Want to lose weight? It's time to get up close and personal with your bathroom scale. While researchers agree that it's not healthy to obsess about numbers when it comes to weight loss, they also agree that keeping track of your weight — and stepping on the scale every day — can help you lose weight and keep it off.
Researchers from the University of Pittsburgh School of Nursing and University of California, San Francisco School of Medicine, studied the self-weighing habits of 1,042 adults over a 12-month period. The participants who either never weighed themselves or only weighed themselves once a week did not lose any weight. However, those who weighed themselves six to seven times a week lost an average of 1.7 percent of their body weight.
According to the study's authors, the results show that "monitoring your behavior or body weight may increase your awareness of how changing behaviors can affect weight loss. These findings support the central role of self-monitoring in changing behavior and increasing success in any attempt to better manage weight."
There is older science to back this study up. Several years ago, another survey examined the effects of weighing yourself daily over a longer period of time.
In a two-year study, researchers at Cornell University looked at the best strategies for long-term weight loss that participants could employ when it came to weighing themselves. They tracked participants over two years so they could see not just what they did while they were trying to lose weight but also what they did in the weeks and months that followed. Statistically, most people regain about 40 percent of lost weight within the first year and 100 percent of lost weight within five years.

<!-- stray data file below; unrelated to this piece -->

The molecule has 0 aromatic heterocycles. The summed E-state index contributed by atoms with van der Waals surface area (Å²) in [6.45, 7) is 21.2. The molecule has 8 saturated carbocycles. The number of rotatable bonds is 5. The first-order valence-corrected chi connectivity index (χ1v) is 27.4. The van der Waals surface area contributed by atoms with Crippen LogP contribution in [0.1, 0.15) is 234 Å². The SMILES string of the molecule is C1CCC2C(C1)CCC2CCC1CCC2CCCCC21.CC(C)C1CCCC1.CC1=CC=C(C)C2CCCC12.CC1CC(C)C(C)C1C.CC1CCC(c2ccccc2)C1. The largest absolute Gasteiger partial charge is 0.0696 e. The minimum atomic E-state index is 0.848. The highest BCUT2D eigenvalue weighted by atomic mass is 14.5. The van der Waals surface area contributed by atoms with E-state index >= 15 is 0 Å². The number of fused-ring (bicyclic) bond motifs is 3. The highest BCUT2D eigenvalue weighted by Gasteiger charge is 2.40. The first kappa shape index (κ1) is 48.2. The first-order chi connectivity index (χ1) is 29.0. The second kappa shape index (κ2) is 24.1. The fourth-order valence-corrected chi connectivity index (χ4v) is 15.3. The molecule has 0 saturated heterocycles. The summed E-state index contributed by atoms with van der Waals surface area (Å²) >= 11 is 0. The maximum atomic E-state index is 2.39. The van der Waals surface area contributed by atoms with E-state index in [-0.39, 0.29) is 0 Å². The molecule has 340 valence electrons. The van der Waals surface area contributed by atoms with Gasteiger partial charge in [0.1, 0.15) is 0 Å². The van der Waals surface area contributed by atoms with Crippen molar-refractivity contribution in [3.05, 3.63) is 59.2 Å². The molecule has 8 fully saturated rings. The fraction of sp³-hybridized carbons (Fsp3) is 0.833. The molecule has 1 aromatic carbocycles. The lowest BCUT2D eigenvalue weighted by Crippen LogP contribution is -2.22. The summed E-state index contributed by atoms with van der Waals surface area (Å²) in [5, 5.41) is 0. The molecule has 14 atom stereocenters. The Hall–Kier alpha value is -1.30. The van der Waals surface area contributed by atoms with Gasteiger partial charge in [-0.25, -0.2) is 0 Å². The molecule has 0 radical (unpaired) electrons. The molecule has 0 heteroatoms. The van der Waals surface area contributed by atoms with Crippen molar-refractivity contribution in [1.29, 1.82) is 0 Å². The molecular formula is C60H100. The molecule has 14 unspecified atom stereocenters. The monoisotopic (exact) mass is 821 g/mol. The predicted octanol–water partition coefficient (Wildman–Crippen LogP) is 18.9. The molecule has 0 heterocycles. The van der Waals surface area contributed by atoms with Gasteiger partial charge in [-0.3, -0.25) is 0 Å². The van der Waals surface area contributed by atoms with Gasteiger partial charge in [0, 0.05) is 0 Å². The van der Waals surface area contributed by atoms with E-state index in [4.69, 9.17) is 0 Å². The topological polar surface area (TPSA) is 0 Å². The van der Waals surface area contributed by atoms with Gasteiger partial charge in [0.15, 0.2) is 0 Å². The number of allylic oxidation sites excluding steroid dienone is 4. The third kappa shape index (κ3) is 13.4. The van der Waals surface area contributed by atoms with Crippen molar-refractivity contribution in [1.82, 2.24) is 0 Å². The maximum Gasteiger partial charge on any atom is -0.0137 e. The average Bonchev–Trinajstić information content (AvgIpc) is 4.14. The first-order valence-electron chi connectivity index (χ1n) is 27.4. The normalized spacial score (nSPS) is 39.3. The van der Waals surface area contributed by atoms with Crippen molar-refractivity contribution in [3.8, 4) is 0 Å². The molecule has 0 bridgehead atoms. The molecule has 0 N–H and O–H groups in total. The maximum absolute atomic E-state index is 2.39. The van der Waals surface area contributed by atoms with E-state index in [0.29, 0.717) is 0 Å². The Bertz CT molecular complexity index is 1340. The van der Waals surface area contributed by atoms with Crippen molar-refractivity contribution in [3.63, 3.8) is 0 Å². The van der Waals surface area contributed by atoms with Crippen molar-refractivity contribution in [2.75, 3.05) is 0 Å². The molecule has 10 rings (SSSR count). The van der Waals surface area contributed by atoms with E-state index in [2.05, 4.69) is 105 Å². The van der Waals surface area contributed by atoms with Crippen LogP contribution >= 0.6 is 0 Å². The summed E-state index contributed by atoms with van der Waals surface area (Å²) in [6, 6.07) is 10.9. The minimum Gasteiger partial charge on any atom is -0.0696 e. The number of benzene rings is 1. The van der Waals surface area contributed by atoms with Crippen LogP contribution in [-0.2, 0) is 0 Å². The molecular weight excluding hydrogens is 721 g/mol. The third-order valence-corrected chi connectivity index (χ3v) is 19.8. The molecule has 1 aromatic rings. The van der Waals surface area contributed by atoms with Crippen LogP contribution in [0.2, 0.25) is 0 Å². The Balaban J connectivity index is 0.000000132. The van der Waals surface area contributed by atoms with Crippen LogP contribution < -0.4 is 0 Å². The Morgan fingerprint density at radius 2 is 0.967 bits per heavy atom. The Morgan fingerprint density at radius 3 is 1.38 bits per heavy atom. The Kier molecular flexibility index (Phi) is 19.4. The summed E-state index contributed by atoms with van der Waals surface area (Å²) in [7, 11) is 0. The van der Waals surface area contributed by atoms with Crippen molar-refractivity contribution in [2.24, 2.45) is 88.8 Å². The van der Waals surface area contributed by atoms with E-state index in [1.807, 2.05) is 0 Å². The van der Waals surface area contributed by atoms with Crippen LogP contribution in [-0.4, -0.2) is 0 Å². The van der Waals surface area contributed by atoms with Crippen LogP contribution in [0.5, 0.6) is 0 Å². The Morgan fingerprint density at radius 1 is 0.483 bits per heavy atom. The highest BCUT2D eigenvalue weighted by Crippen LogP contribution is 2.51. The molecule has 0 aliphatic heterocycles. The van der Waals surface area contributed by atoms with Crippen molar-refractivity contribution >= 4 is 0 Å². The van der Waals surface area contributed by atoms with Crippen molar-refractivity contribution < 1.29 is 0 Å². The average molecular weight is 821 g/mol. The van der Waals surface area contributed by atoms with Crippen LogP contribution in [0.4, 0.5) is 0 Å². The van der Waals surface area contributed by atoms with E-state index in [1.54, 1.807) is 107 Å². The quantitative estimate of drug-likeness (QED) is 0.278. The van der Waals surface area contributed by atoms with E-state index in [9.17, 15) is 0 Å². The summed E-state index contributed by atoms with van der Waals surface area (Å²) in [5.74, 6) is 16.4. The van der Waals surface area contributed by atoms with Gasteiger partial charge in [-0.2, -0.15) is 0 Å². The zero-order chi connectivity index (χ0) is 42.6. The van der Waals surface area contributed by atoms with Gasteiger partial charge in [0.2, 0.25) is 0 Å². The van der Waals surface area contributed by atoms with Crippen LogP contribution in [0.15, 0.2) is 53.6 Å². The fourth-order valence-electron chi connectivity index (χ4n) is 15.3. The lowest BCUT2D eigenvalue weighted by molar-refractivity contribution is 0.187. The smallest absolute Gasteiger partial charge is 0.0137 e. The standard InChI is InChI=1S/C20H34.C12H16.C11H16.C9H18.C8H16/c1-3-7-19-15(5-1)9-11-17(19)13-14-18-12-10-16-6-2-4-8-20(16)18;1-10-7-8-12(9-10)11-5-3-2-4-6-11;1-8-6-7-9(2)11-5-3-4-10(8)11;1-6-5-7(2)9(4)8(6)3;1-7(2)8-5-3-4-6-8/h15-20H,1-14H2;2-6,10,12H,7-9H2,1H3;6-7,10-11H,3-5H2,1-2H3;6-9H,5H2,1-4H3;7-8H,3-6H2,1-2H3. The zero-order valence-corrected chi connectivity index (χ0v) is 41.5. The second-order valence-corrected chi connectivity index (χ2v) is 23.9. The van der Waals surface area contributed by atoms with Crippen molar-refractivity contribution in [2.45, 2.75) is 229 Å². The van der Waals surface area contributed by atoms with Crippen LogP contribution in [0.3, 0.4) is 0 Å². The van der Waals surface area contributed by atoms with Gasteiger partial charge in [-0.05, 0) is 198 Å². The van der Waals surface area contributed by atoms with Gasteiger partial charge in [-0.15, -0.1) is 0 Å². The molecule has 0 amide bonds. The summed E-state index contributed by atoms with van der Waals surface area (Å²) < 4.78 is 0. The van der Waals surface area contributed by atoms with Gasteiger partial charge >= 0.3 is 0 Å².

For this study, researchers split 162 participants into two random groups. Half of the participants were given a scale and asked to weigh themselves and record their results every day. The other half were not given a scale nor any instructions about daily weigh-ins. Participants were then given a target to lose 1 percent of their body weight using any method. Once they achieved that goal and maintained that weight loss for 10 days, they were given a new target for another 1 percent weight loss. And so on and so on until they lost roughly 10 percent of their initial body weight.
Researchers found that almost one-third of the participants who weighed themselves daily lost at least 5 percent of their initial weight during the first year, compared to only about 10 percent of participants in the control group. The daily weighers were also more likely than their peers to keep that weight off.
Participants who weighed themselves daily and tracked their weight using a spreadsheet were more likely to associate what they ate with what they weighed. Overall, researchers think the simple act of stepping on the scale reinforces healthy eating and exercise patterns and makes participants aware of times when their less-than-healthy behaviors are affecting their weight.
Interestingly, the daily weigh-ins were most effective for the male participants in the group. Women certainly lost weight, but men lost more.
“It seems to work better for men than women, for reasons we cannot figure out yet,” said David Levitsky, professor of nutrition and psychology at Cornell and the study’s senior author.
Ready to shed a few pounds — and keep them off for good? Get friendly with your scale and write down those results.
Editor's note: This article has been updated since it was originally published in September 2015.